At the federal level, Regulation CF Crowdfunding allows entrepreneurs to raise up to $ 1M/year with 2,000 investors per campaign; 2,000 investors x $ 500 = $ 1M (Regulation D and A+ Crowdfunding have different standards for real estate and more mature companies, and/or accredited investors. Some states also allow entrepreneurs to raise a little more.


For Investors:


Equity crowdfunding increased the pool of eligible investors in the U.S. by at least 230 million people. Most equity crowdfunding campaigns are run when companies are young, during a company’s seed investment round. Investors in equity crowdfunding campaigns mostly fill the role of angel investors. They invest after the company has some traction, but while the startup is still young.

To get started, prospective investors (you) begin by setting up an account on an equity crowdfunding platform. After setting up an account, review the startups currently running campaigns. Pay close attention to the startup’s disclosures and offering terms.

Seed Investment Equity Crowdfunding (Image: Shutterstock)


For national campaigns, most investors making $ 100,000, may invest $ 2,200 across all securities offered under Regulation CF per year. If the investor’s annual income and net worth are at least $ 107,000, then an investor may invest the lesser of 10% of their annual income or 10% of their net worth.

Investors may invest up to $ 107,000 in any 12-month period using new equity crowdfunding rules. Some states have more progressive regulations allowing investors to put $ 5,000 into startups using equity crowdfunding.

All investments have risks, and while the potential economic upside of an early equity position in a hot startup is significant, investors can lose their investment. Equity crowdfunding isn’t a get rich quick scheme, it’s a wealth-building opportunity. Debt and revenue sharing investment options, and some real estate opportunities can provide monthly income for investors. However, the biggest gains to be made will be seen in years, not months.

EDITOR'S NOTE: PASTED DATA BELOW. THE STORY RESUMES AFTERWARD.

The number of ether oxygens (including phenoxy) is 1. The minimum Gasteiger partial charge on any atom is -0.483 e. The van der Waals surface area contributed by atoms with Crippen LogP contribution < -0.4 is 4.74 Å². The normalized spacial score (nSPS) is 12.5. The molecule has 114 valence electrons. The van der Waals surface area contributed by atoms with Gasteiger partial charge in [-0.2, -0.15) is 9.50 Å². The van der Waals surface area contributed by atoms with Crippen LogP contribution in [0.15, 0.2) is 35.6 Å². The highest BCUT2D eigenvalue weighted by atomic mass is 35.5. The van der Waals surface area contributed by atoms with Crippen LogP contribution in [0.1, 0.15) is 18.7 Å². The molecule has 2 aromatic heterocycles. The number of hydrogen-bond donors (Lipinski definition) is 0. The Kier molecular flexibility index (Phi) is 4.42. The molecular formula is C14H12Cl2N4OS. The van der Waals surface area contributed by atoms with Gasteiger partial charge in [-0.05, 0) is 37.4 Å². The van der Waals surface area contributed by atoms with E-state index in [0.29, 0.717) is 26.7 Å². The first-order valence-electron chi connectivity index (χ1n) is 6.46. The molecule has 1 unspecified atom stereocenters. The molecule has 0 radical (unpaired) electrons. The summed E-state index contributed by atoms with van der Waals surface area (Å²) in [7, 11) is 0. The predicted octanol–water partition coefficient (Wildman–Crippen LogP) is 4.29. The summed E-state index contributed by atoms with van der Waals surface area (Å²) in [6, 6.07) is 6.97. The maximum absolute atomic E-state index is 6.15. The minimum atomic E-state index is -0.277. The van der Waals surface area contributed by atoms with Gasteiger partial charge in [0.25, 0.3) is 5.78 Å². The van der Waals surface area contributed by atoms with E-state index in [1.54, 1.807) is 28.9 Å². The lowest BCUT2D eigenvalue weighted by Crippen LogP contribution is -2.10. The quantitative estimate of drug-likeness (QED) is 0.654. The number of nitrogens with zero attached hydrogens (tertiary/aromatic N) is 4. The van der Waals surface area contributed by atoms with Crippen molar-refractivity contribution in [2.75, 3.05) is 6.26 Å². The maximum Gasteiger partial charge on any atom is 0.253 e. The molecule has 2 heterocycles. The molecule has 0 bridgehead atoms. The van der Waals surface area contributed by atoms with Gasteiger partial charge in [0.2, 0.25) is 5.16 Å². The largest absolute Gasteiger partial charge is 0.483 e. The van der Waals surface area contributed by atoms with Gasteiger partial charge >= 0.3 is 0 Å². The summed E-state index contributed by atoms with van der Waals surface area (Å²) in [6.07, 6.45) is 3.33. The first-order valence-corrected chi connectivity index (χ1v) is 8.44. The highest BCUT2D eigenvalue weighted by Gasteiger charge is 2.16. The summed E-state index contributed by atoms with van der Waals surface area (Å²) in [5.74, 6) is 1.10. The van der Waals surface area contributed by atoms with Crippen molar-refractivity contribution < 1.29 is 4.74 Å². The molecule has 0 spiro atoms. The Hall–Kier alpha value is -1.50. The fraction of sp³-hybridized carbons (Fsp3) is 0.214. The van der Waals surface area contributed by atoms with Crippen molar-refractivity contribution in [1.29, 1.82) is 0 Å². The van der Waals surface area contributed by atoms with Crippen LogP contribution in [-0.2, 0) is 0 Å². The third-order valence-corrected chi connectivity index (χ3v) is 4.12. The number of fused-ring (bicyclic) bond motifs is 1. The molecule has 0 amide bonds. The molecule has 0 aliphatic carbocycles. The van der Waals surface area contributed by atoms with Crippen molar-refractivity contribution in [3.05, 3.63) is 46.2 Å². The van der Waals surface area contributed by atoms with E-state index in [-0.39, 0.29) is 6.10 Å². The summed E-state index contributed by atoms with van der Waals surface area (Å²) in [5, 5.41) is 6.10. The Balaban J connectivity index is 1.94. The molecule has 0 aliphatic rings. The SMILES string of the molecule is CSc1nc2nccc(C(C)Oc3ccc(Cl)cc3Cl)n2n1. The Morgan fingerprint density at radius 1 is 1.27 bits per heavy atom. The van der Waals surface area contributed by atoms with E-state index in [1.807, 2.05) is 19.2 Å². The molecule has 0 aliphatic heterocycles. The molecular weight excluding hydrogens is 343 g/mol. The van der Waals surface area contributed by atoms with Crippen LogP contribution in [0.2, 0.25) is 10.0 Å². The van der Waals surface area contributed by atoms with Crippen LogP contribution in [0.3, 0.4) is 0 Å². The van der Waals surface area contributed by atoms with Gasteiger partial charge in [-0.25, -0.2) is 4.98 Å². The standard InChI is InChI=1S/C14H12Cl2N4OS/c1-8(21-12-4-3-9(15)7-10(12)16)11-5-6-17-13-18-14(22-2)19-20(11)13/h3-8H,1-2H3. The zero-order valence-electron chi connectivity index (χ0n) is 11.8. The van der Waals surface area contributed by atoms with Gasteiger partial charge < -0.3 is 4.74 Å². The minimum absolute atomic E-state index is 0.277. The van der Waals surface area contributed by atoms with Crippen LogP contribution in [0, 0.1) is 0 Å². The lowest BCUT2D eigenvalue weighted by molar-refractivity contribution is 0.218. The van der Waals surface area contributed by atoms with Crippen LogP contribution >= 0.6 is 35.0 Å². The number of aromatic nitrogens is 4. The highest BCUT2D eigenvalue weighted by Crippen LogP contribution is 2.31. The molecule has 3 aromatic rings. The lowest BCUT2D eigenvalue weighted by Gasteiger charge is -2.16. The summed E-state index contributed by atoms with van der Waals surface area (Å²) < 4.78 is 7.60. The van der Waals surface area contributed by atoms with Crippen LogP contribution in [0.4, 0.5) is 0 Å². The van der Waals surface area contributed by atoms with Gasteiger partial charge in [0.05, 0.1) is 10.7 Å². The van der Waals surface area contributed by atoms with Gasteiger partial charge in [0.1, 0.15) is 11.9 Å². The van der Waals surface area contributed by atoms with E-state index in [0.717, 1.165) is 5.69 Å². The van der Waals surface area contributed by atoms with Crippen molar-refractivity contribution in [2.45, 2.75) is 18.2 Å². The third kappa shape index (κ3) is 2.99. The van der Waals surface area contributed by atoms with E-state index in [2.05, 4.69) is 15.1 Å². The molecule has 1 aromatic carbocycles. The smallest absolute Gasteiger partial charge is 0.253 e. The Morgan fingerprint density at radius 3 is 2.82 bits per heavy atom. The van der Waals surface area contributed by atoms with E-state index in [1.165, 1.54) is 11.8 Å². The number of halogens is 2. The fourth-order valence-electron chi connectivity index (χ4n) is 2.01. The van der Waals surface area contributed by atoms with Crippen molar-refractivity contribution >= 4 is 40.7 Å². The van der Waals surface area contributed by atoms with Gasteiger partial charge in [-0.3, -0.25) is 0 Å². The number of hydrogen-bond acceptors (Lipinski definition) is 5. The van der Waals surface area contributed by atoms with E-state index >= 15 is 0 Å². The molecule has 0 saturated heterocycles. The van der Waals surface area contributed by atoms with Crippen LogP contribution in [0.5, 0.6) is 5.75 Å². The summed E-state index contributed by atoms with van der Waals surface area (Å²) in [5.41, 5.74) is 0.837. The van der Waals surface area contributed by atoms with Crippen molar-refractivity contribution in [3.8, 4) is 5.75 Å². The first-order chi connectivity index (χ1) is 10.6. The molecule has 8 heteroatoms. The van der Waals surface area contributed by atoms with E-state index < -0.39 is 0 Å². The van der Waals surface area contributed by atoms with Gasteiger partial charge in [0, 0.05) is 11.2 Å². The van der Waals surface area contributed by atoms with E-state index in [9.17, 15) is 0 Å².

For Entrepreneurs


Jetpack CEO Fatima Dicko, who, to date, has raised $ 230K from over 700 investors on equity crowdfunding platform Republic, sums up the potential for startups using equity crowdfunding like this: “allowing people who would actually use the product to invest in our company.”

Converting fans and consumers into investors is the key for entrepreneurs interested in running equity crowdfunding campaigns. Entrepreneurs should first decide that equity crowdfunding is right for their business. Analyzing the investment options and the amount that may be raised is a good place to start. The amount to be raised must be declared at the beginning.

Startups running equity crowdfunding campaigns must disclose a significant amount of financial information. This is necessary for investors to make informed decisions. This information will be made publicly available on the crowdfunding platform during the life of the campaign.

After starting a campaign, creating content that compels fans and consumers to invest is critical. Startup founders and their teams will spend a significant amount of time creating marketing products, pitching stories to journalists, and answering questions from potential investors.

WhoseYourLandlord CEO Ofo Ezeugwu ran an equity crowdfunding campaign on See Invest (WhoseYourLandlord CEO Ofo Ezeugwu. Image: WhoseYourLandlord)